Friday, January 7, 2011

Brussels Chocolate and Other Dessert Review

We're doing this by manufacturer/retailer.

Jean-Phillipe Darcis, 14 Petite Rue au Burre:

A cute little shop we stumbled by almost through accident. They do a very professional job, although I can't say their assortment is that far removed from their competitors.

La Cure Gourmand:

Off the Grand Place, La Cure Gourmand does not really sell much chocolate. They do cookies, hard candies, and chocolate novelties like their peanut M&M-style "chocolate olives," but for those looking for a Godiva-style seller of "pralines," this is not the right store.

However, what they do sell and we found delicious were their exotic caramels, including coffee and sesame flavors. They also sell really pretty tins, both with and without candy in them.

De Rose Damas, 19 Rue de Marche au Herbes:

This is a Middle Eastern confectioner, making both traditional baklava-style sweets and Belgian/Levantine "fusion" desserts. We got a small assortment from the shopkeep, and everything was sweet, crunchy, and wonderful, although we preferred the pistachio-filled crunchy pastries to the softer ones filled with fig paste.

Passion Chocolat:

A small store off the Place du Sablon, Passion Chocolat surprised us with its slightly different approach to truffle-like chocolates. Here, immersion in particular flavors seems to be the theme; there's a peanut-shaped truffle filled with peanut butter, a coffee-cup shaped truffle filled with coffee ganache, and a truffle with a coffee bean on top filled with a marzipan/coffee mix. Those, and the almond-crusted Grand Marnier ganache truffle, make it well worth your visit.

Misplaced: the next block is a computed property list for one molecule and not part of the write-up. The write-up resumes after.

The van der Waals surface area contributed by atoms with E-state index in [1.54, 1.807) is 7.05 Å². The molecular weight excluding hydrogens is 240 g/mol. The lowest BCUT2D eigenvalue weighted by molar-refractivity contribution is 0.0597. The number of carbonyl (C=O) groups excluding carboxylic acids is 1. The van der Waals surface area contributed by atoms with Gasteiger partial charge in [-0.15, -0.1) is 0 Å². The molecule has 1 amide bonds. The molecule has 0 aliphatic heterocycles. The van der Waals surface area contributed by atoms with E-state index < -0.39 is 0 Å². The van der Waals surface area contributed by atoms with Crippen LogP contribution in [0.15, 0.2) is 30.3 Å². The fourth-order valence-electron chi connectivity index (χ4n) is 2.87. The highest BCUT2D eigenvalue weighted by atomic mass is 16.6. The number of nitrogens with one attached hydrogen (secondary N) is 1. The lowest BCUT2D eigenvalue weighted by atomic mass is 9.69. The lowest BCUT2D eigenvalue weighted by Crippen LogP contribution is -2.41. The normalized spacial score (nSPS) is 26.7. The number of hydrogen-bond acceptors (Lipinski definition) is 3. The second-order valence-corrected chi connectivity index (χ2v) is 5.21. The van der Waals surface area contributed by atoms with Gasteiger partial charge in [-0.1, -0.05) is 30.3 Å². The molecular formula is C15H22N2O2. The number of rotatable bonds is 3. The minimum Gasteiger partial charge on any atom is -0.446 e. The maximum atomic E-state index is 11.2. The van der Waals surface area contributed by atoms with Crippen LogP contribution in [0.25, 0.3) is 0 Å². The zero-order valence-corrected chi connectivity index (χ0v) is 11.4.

We probably don't need to review this, since you get a 25% off coupon in your Brussels Card guidebook, but it's a pretty decent store, if a teensy bit touristy, off the Grand Place. Unlike several of the touristy places off the Grand Place, it does make its own truffles, and none of them look like the Mannekin Pis (the little peeing boy fountain that Brussels is famous for; it's great that the city can laugh at itself, but I'm not sure that anyone really wants to eat a rainbow-colored assortment of chocolates in peeing boy shapes, as one shop sold). We ate a bag of caramel lace cookies dipped in chocolate that we got from Elizabeth, and they were pretty incredible; despite their odd cup-like shape, I would call them nearly the Platonic lace cookie; the lace cookie from which all other lace cookies should be measured. We haven't yet tried their spoons with chocolate to be dissolved in hot milk (some including alcohol), but we're looking forward to.

We also bought a bunch of things from Pierre Marcolini and Wittamer in the Place du Sablon, but we know both of those places are tasty, so you'll have to wait until we get home and eat them to learn about those.

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